Last week we spoke about how nutrition plays a part in balancing androgen levels. Sometimes, however, food is not quite enough and we need a little extra help.
This is where supplements, or nutraceuticals, come in handy. There aren’t many, so don’t worry, I won’t have you popping a handful of pills to get these hormones back into balance.
- Chromium is a mineral that acts as an insulin sensitizer, which means it helps to reverse insulin resistance and lowers both your serum insulin and glucose levels when they are high. I used chromium when I first started on my journey to better health and it was fabulous. It helped with my cravings for sugar because I wasn’t having the wild blood sugar swings. This is actually one of my favourite supplements for anyone who has blood sugar issues, whether they’re high or low.
- Inositol is a naturally occurring B-complex vitamin known to improve insulin sensitivity. Two inositol supplements that appear to help correct PCOS are D-chiroinositol (DCI) and myo-inositol (MI). Women with PCOS appear to be deficient in DCI. The combination of both DCI and MI appears to be very successful. Inositol also appears to be safer, especially for younger women and girls than the medical route of metformin and clomiphene, which can have serious side effects. Inositol (specifically DCI) also works well in lean women with PCOS.
- Vitamin D, the sunshine vitamin, is a fat-soluable vitamin that is present in fish and eggs. Vitamin D deficiency is a factor in the metabolic disturbance of PCOS and almost half of women with PCOS are vitamin D-deficient. Women who live in colder climates, who don’t get outside much or who use sunscreen do not get sufficient Vitamin D. I would highly recommend at least 2,000 IU per day; more if you have immune system issues.
- Cinnamon is a wonderful herb and natural insulin-sensitizer. It acts like a natural form of metformin, stimulating glucose uptake by fat cells, which lowers both glucose and insulin levels. Cinnamon also lowers blood pressure, which is often elevated in women with PCOS and metabolic syndrome and helps correct abnormal cholesterol levels. Half a teaspoon a day is an effective dose.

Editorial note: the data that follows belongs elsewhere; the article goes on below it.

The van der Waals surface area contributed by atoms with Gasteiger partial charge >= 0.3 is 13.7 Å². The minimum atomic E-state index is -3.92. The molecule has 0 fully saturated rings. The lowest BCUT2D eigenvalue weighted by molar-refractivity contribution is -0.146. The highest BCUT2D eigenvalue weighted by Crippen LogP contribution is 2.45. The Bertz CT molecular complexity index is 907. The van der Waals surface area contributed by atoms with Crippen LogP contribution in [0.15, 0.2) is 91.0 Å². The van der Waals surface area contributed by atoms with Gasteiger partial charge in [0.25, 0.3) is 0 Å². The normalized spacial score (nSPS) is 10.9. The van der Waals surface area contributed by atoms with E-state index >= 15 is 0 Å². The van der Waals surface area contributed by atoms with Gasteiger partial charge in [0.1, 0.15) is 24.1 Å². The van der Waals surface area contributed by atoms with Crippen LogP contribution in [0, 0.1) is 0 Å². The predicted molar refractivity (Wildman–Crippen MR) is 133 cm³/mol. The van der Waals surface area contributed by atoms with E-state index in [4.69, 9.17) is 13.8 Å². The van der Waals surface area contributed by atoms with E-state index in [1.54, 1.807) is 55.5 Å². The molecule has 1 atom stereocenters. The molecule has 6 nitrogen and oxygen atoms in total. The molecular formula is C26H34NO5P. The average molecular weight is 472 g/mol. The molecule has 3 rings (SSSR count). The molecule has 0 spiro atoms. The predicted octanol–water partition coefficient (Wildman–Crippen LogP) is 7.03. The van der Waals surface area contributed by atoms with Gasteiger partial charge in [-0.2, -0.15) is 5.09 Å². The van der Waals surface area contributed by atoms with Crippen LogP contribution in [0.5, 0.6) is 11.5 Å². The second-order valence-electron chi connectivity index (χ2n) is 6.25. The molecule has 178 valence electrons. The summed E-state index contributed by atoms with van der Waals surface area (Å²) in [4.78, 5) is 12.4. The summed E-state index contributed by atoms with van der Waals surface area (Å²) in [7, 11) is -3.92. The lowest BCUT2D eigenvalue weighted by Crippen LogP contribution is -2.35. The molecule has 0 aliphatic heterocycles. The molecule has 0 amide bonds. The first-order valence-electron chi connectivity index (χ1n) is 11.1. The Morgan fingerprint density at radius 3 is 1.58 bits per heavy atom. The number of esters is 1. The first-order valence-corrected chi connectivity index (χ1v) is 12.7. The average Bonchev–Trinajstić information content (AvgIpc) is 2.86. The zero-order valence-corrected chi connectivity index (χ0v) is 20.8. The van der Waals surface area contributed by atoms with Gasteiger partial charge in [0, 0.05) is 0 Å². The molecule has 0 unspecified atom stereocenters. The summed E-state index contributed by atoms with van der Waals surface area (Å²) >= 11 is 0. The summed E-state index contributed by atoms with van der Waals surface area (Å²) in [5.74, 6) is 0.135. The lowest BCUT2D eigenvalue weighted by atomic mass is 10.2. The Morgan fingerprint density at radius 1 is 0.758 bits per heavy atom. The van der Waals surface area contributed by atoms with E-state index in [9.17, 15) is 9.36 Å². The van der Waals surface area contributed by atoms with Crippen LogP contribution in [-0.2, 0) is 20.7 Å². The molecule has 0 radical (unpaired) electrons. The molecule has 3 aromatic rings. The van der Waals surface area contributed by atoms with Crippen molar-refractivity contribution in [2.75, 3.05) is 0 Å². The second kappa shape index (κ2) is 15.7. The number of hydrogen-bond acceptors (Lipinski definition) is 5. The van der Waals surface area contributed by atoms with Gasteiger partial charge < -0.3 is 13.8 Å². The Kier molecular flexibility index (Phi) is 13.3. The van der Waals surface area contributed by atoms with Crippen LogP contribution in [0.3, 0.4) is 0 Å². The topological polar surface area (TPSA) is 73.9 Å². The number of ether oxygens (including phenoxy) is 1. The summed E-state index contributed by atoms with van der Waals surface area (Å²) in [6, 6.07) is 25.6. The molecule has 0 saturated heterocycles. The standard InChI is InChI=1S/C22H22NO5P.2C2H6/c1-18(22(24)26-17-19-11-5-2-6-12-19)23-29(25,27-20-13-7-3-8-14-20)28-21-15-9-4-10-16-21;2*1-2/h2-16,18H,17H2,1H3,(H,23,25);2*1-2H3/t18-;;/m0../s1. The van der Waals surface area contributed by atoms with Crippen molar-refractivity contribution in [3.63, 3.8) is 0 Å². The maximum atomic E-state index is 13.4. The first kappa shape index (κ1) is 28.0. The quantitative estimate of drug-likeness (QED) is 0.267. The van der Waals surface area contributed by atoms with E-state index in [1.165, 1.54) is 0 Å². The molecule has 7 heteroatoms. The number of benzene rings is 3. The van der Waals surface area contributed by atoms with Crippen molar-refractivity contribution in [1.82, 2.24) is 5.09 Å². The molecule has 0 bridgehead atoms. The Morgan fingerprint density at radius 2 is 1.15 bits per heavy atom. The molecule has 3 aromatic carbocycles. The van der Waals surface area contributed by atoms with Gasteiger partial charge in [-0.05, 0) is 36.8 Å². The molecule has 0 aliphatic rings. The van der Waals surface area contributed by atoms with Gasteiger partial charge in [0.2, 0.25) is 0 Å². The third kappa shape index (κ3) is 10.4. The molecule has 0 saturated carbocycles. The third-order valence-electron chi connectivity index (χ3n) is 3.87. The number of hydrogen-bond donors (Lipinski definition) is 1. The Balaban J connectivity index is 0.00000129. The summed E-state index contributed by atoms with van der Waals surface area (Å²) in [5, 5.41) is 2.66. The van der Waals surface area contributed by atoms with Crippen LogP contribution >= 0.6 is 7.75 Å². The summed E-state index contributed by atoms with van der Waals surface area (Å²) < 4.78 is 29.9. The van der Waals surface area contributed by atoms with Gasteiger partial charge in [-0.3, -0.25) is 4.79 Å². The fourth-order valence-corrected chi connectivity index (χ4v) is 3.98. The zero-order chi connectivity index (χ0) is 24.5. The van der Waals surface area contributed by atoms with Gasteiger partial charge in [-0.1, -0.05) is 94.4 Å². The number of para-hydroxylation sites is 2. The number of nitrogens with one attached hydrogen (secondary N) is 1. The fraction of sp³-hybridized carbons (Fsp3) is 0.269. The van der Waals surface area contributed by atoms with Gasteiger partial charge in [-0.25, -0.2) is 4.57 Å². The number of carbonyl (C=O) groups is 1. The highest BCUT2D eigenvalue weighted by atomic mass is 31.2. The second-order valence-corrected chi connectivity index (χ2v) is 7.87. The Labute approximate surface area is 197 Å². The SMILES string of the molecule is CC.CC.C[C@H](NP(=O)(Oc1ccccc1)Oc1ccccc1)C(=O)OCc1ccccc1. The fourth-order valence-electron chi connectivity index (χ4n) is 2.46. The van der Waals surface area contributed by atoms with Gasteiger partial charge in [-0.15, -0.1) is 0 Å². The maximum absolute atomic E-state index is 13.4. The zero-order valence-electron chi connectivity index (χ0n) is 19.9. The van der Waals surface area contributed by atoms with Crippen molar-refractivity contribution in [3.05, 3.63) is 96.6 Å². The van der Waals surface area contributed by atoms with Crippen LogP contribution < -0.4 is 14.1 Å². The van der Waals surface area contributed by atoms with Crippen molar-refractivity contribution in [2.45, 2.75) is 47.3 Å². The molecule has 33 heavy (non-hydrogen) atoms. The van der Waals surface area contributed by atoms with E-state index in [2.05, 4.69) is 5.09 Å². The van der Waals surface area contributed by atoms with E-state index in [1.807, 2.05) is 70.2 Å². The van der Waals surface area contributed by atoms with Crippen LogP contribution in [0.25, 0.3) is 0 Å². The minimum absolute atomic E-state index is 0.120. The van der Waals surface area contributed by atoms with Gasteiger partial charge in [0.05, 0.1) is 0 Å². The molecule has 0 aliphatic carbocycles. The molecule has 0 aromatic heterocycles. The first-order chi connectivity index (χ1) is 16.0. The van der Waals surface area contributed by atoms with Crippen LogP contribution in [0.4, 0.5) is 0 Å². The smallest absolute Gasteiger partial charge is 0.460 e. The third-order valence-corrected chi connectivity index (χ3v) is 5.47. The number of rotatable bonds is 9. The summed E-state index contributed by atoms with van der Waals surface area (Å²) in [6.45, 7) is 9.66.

- Saw Palmetto is known to reduce the conversion of testosterone to the more potent DHT and to block the androgen receptors (preventing excess), but I would keep this to a low dose of 160 mg/day and would use after you have tried the other options listed above.
As I promised, you won’t be stuck taking a handful of pills in order to treat excess androgens. Cinnamon can be added to hot chocolate or certain soups and vitamin D can be obtained through fish and eggs. I certainly would not recommend taking all of the supplements though.
My personal favourite is chromium. Inositol is excellent and vitamin D has other benefits for immunity, calcium absorption and even mood stabilization. Think how much happier we are during the warm, sunny weather compared to the cold, overcast days. That’s partially related to our vitamin D levels.
So there you have it. A few quick, easy supplements to help you along the way the rebalancing androgen levels.
Stay tuned next week where we will talk about lifestyle changes.
If you’d like to discuss this further, please contact me here.
Until next time